Dec
30

Bump in the Road

20212021

Hello! It's here again, then end of another year. New Year's Eve. But not just any year. This was the year of 'rona (a.k.a. COVID-19). Good-bye 2020. You were a HUGE bump in the road and we are still feeling the jolt. Many changes and so much loss (loved ones, instructional time, face to face time, family time…normalcy). The year has been difficult in many ways for students, parents, families, teachers, frontline healthcare workers and more. Everyone has been affected in one way or another but we continue on. Two days ago marked the three year anniversary of my son's death. This remembrance hit me harder than past years. However, we must focus on what we can control and how we can support our students. They are counting on us to lead, teach and support them.

Talking with my family has helped. Who can you talk to?


We have all experienced "bumps in the road" this year. What follows certainly caps off my 2020 year. Yesterday, as I was delivering a cup of perfectly brewed and sweetened coffee to my wife, I misjudged (subconsciously) with my eyes the proximity of my dog's bedside steps. Thankfully (NOT), my second toe located it for me. OUCH! CRACK! It was one of those "It hurts so bad, you have to laugh to keep from crying." No curse words. I tried to walk it off.  The pain finally subsided but later the reality set in. Oh no, I didn't run yesterday and now I won't be able to run tonight. What about my over year long streak of Sunday long runs? Runners don't often listen to their own bodies, the advice of doctors or even Dr. Google. 

This "bump" will alter my next few weeks (Rose colored glasses view. Reality might be, ugh, "several" weeks. Sad face). The bumps and losses from the virus have been worse for some but have affected us all. These have been months long changes that will now carry over into a year of changes. Masks, virtual learning, no handshakes, no fist bumps, no hugs. I only provided TWO onsite school visits since March. I am a people person. I miss working directly with people. We have adapted and I believe it will get better. Here's a related blogpost from Jeff Bond, PATINS ICAM,  "I just don’t like this isolation stuff."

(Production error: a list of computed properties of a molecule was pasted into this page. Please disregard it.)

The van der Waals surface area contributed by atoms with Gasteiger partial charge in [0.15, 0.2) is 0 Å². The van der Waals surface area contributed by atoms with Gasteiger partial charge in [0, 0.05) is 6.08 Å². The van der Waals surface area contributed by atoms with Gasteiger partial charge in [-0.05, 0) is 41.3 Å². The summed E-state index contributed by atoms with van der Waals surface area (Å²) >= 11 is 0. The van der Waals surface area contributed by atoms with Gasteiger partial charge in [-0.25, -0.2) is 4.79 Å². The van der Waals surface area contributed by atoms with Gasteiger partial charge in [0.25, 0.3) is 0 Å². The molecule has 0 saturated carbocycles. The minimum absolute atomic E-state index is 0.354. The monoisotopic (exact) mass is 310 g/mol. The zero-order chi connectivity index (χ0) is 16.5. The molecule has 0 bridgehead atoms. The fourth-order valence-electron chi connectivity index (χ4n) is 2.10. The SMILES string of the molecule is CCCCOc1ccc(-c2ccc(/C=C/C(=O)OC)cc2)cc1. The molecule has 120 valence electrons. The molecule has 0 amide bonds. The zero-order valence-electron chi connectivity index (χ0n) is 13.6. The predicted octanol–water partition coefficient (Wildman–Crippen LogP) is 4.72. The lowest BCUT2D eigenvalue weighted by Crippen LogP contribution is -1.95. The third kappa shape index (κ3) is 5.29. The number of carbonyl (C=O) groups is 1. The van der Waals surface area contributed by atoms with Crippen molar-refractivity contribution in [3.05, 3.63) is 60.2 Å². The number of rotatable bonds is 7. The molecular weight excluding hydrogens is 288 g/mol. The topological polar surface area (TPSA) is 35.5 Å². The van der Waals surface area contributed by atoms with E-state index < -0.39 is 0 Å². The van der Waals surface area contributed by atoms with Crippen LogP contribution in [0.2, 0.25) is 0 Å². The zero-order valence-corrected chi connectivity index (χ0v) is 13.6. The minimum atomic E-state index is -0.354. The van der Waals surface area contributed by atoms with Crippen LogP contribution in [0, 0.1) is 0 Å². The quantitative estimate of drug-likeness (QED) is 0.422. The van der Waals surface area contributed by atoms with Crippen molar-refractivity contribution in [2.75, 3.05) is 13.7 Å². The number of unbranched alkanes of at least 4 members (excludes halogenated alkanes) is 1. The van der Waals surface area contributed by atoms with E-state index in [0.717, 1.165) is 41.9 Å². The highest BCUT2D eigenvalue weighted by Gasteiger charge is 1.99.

I have some close colleagues with whom I connect
. Can you be that someone for a colleague?


Our routines were dramatically altered this year and we adopted the "new normal." We had to adapt in order to continue serving our students, families and stakeholders. Virtual learning. Drive through pick ups at school. Equipment porch drop-offs. No more face to face meetings. Virtual continuing education conferences. Increased phone calls, emails and tons of VIDEO CONFERENCING! I worked to improve my webinars, presentations and materials to better support educators' service delivery methods. I attended numerous professional development opportunities, watched lots of videos, read and listened. Are you teaching the same way you also have and using the same materials you always have? We are all busy but we all must adapt and improve. Amanda Crecelius, PATINS Specialist says it well here:  "Our DIY School Year."


I continue to run (for me), read (for pleasure and learning), listen to new podcasts (for pleasure and learning), try new AAC solutions and just began learning how to 3D print (That has been a learning curve like no other). 
What things are you doing to nourish your mind and body and to make you a better teacher?

Most recent books (usually Libby App (FREE Library books) OR paper copies from Barnes and Noble - I support Brick and Mortar as much as possible): All We Ever WantedThe Nightengale, and Atomic Habits

Most recent podcasts: Ten Junk Miles (running - edgy), Talking with Tech, and Hidden Brain

New and/or FREE AAC/AT Solutions: Flexible Mounts (video), Accessible Switch Activities, Tar Heel Reader, Shared Reader, Gameplay


We have made it this far, let's see it through! Come on 2021!!! I have mentioned before that I run marathons. I'm still stuck at 42 states completed. The New Orleans marathon in February was my only 2020 marathon, all others were cancelled. Ugh. I'll get there. We will get there. It will get better. The PATINS Project and ICAM are here to help. We can provide FREE trainings tailored to the needs of your team, school or district. All you have to do is ask!